Though it’s easy to forget among high-rises and concrete buildings, New York City is full of beaches. There’s the Rockaways in Queens, Coney Island in Brooklyn, Orchard Beach in the Bronx, and Midland Beach in Staten Island—and that’s only to name a few. Though most of the city’s boroughs offer a seaside reprieve during the hot summer months, Manhattan is notably missing from the list. It’s locked between two rivers, but the small island has never had a public beach—until now.
The beach will provide a comfortable area to relax near the waterfront, though it won’t be open for swimming.
Expected to open in the summer of 2023, Gansevoort Peninsula will be Manhattan’s first public beach. It may not be a coastline in the most traditional sense, but the city is hoping to provide an official location for Manhattanites to relax and sunbathe during the summer months (as it is now, many opt to soak in rays at public parks). “People want a place to lay down and to take their shirt off, and that’s what they’re gonna have here,” Cricket Day, a designer involved in the project told the Daily Beast. However, what they won’t have is a place to swim: Though the plans include a place to launch kayaks, swimming won’t be permitted.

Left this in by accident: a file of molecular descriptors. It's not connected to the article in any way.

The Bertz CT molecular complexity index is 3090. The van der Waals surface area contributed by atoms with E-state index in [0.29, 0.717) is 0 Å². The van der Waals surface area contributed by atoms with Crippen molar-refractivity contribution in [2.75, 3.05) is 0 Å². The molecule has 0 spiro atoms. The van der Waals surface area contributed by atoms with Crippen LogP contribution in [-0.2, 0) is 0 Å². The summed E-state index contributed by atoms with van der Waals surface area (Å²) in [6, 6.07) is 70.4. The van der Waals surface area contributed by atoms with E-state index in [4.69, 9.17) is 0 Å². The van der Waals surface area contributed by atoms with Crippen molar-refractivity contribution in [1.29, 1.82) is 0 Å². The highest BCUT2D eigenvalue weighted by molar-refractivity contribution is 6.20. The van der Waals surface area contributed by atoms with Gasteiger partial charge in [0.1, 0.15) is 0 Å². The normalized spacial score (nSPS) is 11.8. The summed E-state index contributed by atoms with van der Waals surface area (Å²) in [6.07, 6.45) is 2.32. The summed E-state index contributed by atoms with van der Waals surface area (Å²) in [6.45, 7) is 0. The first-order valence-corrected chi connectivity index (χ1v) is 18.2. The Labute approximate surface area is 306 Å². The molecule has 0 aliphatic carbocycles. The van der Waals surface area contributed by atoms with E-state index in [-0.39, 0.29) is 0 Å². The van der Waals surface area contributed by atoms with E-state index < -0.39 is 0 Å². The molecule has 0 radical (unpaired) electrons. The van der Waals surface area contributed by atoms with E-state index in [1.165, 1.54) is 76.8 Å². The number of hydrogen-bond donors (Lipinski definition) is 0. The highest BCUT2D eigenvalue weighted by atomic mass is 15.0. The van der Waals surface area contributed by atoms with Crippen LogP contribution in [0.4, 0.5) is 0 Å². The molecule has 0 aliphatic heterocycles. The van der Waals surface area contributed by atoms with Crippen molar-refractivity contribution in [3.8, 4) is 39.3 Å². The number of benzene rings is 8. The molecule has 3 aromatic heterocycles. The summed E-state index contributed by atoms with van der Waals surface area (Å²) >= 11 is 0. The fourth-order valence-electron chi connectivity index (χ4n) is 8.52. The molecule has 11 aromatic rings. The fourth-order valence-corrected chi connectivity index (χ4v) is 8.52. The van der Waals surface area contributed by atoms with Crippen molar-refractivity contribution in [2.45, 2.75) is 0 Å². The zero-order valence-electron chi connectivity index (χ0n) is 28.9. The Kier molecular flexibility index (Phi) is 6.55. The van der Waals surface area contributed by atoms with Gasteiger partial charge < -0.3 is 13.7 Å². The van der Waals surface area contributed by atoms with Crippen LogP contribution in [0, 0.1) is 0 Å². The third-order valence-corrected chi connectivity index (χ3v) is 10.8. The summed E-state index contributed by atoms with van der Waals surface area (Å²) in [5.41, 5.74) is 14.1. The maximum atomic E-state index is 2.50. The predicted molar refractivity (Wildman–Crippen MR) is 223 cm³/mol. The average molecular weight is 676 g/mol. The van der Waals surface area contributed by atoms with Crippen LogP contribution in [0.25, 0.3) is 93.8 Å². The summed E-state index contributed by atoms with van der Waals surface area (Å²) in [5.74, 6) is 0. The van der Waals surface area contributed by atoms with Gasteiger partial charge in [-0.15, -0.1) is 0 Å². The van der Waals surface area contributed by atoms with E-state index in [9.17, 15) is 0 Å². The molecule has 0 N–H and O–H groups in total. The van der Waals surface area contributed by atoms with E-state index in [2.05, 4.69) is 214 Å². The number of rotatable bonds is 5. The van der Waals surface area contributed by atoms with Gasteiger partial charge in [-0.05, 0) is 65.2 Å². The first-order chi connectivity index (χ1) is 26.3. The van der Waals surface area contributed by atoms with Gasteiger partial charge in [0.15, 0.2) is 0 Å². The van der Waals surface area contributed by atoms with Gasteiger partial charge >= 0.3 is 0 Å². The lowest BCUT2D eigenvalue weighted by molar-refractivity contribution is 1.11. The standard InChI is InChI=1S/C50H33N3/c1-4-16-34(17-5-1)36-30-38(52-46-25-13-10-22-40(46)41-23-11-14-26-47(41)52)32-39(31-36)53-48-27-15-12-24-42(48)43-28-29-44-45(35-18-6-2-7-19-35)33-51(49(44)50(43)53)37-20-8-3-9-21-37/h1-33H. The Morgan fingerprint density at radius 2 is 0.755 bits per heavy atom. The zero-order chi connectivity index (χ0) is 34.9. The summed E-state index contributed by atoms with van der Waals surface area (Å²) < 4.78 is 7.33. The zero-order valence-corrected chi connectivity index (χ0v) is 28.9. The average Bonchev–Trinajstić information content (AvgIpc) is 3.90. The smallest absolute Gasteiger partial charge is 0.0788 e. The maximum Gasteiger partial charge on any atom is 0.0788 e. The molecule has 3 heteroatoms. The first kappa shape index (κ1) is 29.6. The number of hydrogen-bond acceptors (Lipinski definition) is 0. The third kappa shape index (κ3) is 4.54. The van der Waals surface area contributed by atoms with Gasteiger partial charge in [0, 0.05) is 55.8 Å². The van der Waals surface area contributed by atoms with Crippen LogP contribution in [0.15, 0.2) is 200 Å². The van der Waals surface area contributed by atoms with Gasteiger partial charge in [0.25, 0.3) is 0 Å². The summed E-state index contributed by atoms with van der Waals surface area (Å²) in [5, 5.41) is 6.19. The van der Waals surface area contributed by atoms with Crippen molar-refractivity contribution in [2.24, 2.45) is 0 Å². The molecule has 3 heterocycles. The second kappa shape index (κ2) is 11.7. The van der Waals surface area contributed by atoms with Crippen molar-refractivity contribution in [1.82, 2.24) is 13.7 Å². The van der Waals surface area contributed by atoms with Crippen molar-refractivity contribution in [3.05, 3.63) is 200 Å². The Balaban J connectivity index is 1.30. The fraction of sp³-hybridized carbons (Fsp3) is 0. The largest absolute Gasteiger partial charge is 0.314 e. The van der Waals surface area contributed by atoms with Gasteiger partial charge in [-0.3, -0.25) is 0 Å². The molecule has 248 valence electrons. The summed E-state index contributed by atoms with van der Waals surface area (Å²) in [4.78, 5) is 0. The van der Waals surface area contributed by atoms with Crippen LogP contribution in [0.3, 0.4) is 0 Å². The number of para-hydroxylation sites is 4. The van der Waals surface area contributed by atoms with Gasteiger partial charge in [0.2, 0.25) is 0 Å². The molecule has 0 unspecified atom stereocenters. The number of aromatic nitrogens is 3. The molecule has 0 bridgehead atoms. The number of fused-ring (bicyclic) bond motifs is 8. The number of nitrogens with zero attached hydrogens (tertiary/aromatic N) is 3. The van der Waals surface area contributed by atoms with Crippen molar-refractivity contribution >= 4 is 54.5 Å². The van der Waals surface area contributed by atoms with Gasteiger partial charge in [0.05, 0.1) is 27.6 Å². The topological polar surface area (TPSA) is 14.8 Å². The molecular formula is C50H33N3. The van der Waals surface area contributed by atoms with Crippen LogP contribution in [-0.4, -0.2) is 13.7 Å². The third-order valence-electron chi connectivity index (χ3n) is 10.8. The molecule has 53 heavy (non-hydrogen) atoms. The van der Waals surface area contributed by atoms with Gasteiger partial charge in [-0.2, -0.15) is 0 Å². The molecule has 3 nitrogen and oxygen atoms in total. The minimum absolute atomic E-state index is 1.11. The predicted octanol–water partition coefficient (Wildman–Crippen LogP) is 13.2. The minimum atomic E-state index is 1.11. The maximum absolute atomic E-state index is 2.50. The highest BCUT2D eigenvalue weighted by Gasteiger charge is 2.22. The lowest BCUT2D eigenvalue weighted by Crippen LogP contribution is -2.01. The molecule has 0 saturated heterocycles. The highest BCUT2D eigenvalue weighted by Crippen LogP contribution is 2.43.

“We’ve been clear from the get-go that this is not a swimming beach,” Noreen Doyle, CEO of the Hudson River Park Trust, told the outlet. “The Hudson River has made a huge amount of progress in terms of its health since the Clean Water Act was passed in the 1970s, but this is not designed as a swimming beach.” But worry not, there will be also be a large sports field, picnic tables, and walking paths for people who want to do more than just lounge along the shoreline.
Manhattan’s first public beach was designed by James Corner Field Operations—the same firm that lead the design for the High Line—and will be located on the shores of the Hudson River near Chelsea and the Meatpacking District. In addition to the highly anticipated beach, the areas have seen a massive influx of buildings and projects from high profile designers, including Bjarke Ingels Group, Zaha Hadid, and Frank Gehry. Three years in the making, the project was first announced in 2019 and was originally expected to open in 2022.
(Architectural Digest 2023)